Writer discusses his e-book on leaving academia
Christopher L. Caterine seemed to be on the right track to tenure track success. He has a Ph.D. He graduated from the University of Virginia with a degree in Classical Music in 2014. He was a visiting assistant at Tulane University for several years and had more time to go. Even so, he made a decision and left the academy. He tells the story – and gives advice – in Leaving Academia: A Practical Guide (Princeton University Press). In the book he gives advice on looking for a good job as well as on the specifics of a job search (cover letters, CVs – for non-academics).
He answered questions about the book via email.
Q: You had a PhD. in classics and a good (guest) assistant professor gig. What made you switch to a non-academic career?
ONE: The immediate cause was a change of perspective triggered by my wife’s decision to turn down a tenure track job. The short version of this story – I tell it at length in my book – is that we stopped asking how bad an academic position would have to be for us to reject it, and started asking how good it would have to be for us from New Uproot Orleans. That bar was higher than any of us had thought – especially since we had only moved here 18 months earlier. Since their position was renewable and mine wasn’t, I decided to explore other careers.
Of course, there was a confluence of other factors lurking in the background. I have already pointed out that my wife and I faced the “two-body problem”. After spending five years of our long-distance relationship in graduate school, there was no question that our careers parted us again. I had also grown tired of teaching the same classes over and over and wasn’t sure I wanted every semester to feel like Groundhog Day until I retired. Finally, my work as chair of the contingent faculty committee of the Society for Classical Studies had drawn my attention to the poor quality of work and working conditions for the majority of faculties in the United States. One benefit of this work, however, was that I learned that I have a knack for project management – and I was excited about the idea of spending more time on strategy implementation than research. These insights made it easier to embark on a new career path in spring 2015.
Q: Networking is a topic in your book. How is networking for non-academic careers different from academic careers?
ONE: I believed in meritocracy so strongly that it never occurred to me to network while studying! At best, I saw it as the imposition of other people’s time; at worst, I saw it as some kind of scam – trying to convince someone to hire you because of a relationship rather than the quality of your scholarship. I think part of that block was that I assumed that networking is all about helping yourself get a job. Of course, that’s one of the reasons you do it, but if it’s your only goal, you won’t get very far. To network well, you need to learn from others and position yourself to help them. Attend each meeting to learn as much as you can about your contact’s career, goals, and current challenges. With this knowledge, you can connect them to people who can help them solve their problems faster than in a vacuum. At this point, you give them back the value they invested in your meeting. You will benefit from information about your area of work, the skills required for it and an improved perception of what it would be like to do this job every day.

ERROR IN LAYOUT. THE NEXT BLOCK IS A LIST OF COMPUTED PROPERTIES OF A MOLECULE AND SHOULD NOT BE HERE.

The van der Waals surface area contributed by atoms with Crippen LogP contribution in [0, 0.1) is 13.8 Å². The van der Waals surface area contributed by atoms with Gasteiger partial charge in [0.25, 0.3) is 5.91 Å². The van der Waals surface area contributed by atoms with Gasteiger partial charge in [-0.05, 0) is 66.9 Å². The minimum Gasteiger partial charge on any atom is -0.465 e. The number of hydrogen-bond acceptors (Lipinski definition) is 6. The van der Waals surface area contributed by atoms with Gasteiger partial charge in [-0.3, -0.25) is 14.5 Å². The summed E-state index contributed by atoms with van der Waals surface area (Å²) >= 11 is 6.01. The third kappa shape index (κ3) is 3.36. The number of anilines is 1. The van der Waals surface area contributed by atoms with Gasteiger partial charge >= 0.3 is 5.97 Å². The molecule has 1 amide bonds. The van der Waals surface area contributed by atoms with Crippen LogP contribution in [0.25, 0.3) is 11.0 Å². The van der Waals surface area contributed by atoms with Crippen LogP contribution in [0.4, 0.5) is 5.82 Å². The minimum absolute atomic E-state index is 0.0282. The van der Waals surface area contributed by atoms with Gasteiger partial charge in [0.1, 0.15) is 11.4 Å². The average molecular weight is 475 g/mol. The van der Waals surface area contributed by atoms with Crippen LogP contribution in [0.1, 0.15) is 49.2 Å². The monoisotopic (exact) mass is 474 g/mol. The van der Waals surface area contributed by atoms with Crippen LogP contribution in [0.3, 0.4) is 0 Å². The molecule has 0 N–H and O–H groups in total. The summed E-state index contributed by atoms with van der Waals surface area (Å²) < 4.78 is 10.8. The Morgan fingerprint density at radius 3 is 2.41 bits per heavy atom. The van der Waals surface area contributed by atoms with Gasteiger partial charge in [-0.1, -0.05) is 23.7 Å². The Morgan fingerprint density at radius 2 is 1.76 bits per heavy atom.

In my opinion, scientists could do their work much more effectively and efficiently if they applied these skills within the academy. But the graduate school culture seems to make most people not to act like that. When I started networking, I was afraid that I would annoy people if I asked about their time. Most – maybe 80 percent – quickly volunteered an hour to tell me about their career path when I emailed my request. That’s probably the most different thing about networking between academia and the rest of the professional world: Non-academics prioritize networking and relationship building, even though their calendars are far more constrained and far less flexible.
When I was just starting to write my dissertation, my director of studies got me to drive a senior scholar who had just given a lecture 75 minutes outside the airport. We had a nice chat, but nothing came of it at the time. Four years later, I asked the person to read a chapter that I was revising for publication. He had some good feedback and we started corresponding. Months later, one of his contacts invited me to write a chapter for an edited volume. That invitation came weeks after I made a commitment to leave the academy – while walking up the steps to a night class, I took the path for that transition. I decided to write the chapter as a hedge because I thought there might be a chance for academic success after all. I finished my chapter in early 2017, but the other writers were late. Ironically, the band is set to come out next year now – four years since I left the academy and since I’ve written and published an entire book in the meantime!